I was riding the bus to the Red & Black Cafe when I suddenly felt a swell of anger rising in my chest as I realized that it is only, just now, that I am learning about the real history of the United States. And alternative models to the politics and economic system that we've been practicing in this country. I felt angry at what is considered "alternative" in this society, and the misplacement of values, and the way our children are undereducated - the fact that in parts of this country the question of whether or not to teach evolution is even STILL A QUESTION - it just pisses me off.

I am not sending my hypothetical future children to public school, and maybe not even to private school unless it is some type of free school operated by people who truly have a clearer, more truthful vision of what this world is and can be. I don't want my children to be raised up on a foundation of lies, and then have to spend the first 10 years of their adulthoods trying to undo the massive racist, sexist, homophobic, nationalistic, capitalist trauma that has been done to them. While I can't insulate them from it entirely, I can at least give my kids something precious: Time.

I feel robbed of so many years of my life. Even though my parents offered alternative ways of looking at things (e.g. religion, diet, black history), there are so many things they didn't know, so much history they could not pass on to me because they, too, were products of this culture.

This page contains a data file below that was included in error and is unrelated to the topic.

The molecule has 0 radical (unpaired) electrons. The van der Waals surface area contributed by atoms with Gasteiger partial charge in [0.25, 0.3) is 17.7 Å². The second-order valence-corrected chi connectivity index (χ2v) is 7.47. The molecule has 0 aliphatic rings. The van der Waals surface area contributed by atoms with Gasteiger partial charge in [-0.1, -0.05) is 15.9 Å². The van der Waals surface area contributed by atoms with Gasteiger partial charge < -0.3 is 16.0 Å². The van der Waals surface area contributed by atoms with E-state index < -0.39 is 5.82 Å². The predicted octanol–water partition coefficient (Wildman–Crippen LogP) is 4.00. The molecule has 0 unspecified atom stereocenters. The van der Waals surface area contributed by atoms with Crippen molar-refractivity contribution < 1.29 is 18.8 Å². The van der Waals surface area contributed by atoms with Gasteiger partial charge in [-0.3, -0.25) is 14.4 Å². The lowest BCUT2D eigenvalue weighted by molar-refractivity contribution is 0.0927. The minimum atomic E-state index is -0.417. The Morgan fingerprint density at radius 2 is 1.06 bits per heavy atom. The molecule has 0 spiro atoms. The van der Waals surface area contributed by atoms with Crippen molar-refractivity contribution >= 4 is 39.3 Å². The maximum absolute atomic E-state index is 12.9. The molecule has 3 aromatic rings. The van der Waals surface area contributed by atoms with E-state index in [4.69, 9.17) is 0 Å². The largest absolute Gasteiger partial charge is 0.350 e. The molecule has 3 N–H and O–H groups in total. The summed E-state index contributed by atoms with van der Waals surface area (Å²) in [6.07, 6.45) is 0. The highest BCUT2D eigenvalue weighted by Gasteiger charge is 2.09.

The word radical is really starting to make sense to me.

I need to be very conscious and willful about the choices I make now. The type of future I want to live is taking shape in my mind. I have a purpose. I don't know exactly what it is, but I know in which direction to seek it.

I love my friends; they have opened my eyes to so much.
Today a co-worker leaned towards me as we sat at our desks. "Did you hear about the coach in Salem [Oregon] who was arrested on sex charges?" I said I hadn't, but what a shame - there seemed to be a new case like this every month or so in our area. "And he's a brutha'," she whispered to me, clearly scandalized. I was surprised - Salem doesn't have a lot of black people. She nodded, "I'm so embarrassed."

I said, "Well, I'm not."

She laughed. "What? Oh, you always say that!"

I shrugged. "Why should I be embarrassed? I didn't molest anybody. He's the one who should be embarrassed. Maybe his parents want to be embarrassed. But it doesn't have nothing to do with me." I made a "pshaw" kind of sound.

My co-worker said, "I know, I know. You're right. But still ...." She shook her head in disbelief, "A brutha?"

I love my coworker, but she has some funny ideas about criminal behaviors being associated with particular races. So far as I know, only serial killers are overwhelmingly white males. Other than that, I think perversion and immorality are pretty non-race-specific. Reading Red Sorghum at the age of 14 was the beginning of that realization.



December 2013



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